DNI Clapper Expands Net of Silence over U.S. Intelligence Employees
Life inside the U.S. intelligence community is starting to resemble that of a grade-school classroom in which one must raise their hand before receiving permission to speak.
Director of National Intelligence James Clapper has issued another edict to those working for the Office of the Director of National Intelligence (ODNI) that prohibits them from referencing news reports that contain unauthorized leaks. The ODNI says the policy also applies to former employees and contractors.
“The use of such information in publication can confirm the validity of an unauthorized disclosure and cause further harm to national security. ODNI personnel are not authorized to use anonymous sourcing,” the new directive states.
The rule follows a recent order that bars members of the intelligence community from speaking to members of the media about classified or non-classified matters without first obtaining permission from their superiors. In addition, that order defines “media” so broadly that it might be read to include anyone who has shared a story about an intelligence agency on Facebook. Workers and contractors also must ask for approval before participating in “open discussion venues such as forums, panels, round tables, and question-and-answer sessions.”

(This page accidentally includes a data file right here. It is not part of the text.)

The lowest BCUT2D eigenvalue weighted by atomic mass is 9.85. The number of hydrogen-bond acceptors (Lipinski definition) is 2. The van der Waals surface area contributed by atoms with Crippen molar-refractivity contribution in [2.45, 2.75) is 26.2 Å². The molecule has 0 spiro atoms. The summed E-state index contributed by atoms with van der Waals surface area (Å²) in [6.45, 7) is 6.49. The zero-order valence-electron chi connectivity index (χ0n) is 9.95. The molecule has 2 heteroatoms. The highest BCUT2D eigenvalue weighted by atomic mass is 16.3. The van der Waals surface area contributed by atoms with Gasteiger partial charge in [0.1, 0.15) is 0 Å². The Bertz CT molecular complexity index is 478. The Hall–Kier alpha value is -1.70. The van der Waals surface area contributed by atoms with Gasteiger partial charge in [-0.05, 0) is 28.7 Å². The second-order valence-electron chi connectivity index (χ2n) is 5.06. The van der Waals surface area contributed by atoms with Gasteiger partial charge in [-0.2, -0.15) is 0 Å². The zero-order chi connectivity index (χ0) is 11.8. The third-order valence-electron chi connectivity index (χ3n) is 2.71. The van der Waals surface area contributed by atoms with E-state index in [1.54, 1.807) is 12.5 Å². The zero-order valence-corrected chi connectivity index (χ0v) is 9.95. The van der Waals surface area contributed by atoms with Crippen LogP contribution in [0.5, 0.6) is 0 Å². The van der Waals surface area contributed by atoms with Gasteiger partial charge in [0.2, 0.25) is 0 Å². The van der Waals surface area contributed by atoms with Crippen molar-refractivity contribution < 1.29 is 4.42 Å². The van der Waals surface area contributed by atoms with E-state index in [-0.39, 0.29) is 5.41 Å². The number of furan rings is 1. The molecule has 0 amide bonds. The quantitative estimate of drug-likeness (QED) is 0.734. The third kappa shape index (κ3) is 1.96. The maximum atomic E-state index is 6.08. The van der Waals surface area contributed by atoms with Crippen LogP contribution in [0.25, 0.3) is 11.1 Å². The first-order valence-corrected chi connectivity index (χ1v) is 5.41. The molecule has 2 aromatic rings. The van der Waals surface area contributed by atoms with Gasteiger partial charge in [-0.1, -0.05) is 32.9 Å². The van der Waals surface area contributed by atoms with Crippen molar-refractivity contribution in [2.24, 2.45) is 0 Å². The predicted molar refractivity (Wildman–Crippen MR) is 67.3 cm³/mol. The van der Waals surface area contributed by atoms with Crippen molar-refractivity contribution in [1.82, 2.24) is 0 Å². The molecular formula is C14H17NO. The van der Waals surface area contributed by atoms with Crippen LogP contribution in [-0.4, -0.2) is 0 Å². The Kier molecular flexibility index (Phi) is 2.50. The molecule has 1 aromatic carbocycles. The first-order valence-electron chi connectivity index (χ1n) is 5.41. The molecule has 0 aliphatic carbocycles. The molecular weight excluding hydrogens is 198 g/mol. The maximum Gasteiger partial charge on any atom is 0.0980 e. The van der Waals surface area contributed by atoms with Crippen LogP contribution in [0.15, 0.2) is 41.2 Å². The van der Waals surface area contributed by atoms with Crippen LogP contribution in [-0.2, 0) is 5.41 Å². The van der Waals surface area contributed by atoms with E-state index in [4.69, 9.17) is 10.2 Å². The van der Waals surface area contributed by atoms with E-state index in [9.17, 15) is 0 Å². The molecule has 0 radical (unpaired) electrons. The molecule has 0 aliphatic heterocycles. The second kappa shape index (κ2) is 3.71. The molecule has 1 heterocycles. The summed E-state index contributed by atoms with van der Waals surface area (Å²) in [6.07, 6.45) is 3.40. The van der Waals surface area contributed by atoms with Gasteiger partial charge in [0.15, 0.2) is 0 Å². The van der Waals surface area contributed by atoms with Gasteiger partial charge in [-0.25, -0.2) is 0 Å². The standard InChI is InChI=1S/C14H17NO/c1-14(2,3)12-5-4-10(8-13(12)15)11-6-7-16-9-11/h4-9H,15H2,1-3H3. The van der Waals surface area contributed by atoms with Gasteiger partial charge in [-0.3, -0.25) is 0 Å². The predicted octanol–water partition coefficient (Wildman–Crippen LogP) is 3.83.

Those that violate these mandates face “civil and administrative penalties” as well as the possible loss of security clearances.
The restriction on former employees and contractors might not pass constitutional muster. Timothy H. Edgar, a former intelligence office and White House employee, told The New York Times that former employees can’t be kept from citing news reports in the public domain as long as they don’t confirm their accuracy. “You’re basically saying people can’t talk about what everyone in the country is talking about,” Edgar said. “I think that is awkward and overly broad in terms of restricting speech.”
The clampdown by Clapper comes in response to embarrassing security leaks committed by former National Security Agency contractor Edward Snowden and U.S. Army Private Bradley (now Chelsea) Manning.
-Noel Brinkerhoff, Steve Straehley
To Learn More:
Intelligence Staff Banned from Citing Leaked Material (by Hadas Gold, Politico)
Head-In-Sand Approach: White House Bans Current & Former Intelligence Staff From Discussing Any Media Leaks (by Mike Masnick, Techdirt)
ODNI Requires Pre-Publication Review of All Public Information (by Steven Aftergood, Secrecy News)
Intelligence Policy Bans Citation of Leaked Material (by Charlie Savage, New York Times)
ODNI Pre-Publication Review of Information to be Publicly Released (Office of the Director of National Intelligence) (pdf)
Army Blocks Soldiers’ Access to News Articles about NSA Spying Revelations (by Noel Brinkerhoff, AllGov)
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